I was born in New Jersey. My brother and I grew up with terrible parents, but eventually found our way to a new family who took us in.

Do you have a close relationship with your family?


Yes, and I'm grateful for that. Still, my mother is often in my business more often than she should be. Dad is more easy-going, but he isn't well, and I try to keep things as positive as I can with him.

What is the happiest memory from your childhood?


The day I was taken in by Susan and Henry. I still remember the first time I stepped into my new bedroom. It was actually pretty. I even had a bedspread and a place to hang my clothes.

Who was your best friend growing up?


My brother, Oscar. He and I took care of each other. Mom was not often among the living. She drank a lot, and so did Dad.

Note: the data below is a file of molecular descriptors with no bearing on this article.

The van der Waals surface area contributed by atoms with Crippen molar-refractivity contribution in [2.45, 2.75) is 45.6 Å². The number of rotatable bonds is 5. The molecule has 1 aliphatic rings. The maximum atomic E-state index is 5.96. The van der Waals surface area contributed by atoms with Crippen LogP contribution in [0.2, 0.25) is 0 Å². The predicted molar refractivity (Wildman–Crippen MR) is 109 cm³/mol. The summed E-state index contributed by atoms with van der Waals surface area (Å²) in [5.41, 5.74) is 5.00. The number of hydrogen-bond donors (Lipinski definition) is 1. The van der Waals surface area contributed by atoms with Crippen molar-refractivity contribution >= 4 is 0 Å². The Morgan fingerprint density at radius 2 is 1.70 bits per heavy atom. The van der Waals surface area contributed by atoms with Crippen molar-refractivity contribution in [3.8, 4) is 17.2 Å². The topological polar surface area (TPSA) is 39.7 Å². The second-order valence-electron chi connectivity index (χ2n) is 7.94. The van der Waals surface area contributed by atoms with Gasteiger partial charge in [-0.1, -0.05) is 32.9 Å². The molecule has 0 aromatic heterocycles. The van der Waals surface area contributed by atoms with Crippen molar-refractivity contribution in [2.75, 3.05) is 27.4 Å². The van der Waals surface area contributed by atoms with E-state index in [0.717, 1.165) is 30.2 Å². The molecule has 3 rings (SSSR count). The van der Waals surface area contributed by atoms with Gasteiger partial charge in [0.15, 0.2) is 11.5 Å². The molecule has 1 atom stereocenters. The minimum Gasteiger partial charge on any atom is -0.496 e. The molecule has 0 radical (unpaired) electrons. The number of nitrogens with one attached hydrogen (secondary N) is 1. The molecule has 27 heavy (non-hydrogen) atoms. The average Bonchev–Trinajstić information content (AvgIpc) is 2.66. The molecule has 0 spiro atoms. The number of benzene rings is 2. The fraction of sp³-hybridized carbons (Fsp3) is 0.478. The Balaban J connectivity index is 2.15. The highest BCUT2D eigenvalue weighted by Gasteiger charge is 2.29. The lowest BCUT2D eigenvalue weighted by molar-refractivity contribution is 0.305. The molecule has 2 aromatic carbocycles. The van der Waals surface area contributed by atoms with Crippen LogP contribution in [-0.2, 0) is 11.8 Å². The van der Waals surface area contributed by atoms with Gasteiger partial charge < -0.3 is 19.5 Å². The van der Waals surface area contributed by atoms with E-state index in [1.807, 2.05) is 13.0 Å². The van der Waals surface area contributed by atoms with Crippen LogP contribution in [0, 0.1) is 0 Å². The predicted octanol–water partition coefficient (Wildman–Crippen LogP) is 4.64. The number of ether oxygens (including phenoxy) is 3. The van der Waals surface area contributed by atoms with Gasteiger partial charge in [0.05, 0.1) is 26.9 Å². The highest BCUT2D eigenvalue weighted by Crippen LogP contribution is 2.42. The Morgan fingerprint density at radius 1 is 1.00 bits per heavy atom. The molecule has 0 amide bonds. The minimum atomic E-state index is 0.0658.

If you could compare yourself to someone from another novel, who would it be? 


I read mostly from the computer screen, but rarely novels. I'm more into finding the answers to clues, researching how people die, and stuff like that. I might look into what causes a person's skin at death to turn blue. Stuff like that.

Mom would say I'm a lot like her. She would say that she's showing me the ropes through her Susan Cramer Mystery series - a series that you can read right before this book. Because I'm not really blood related to either Susan or Henry, I would say that I'm my own unique person. Sure, I like solving murders like Mom, but Mom and I are totally different.

Who is your enemy?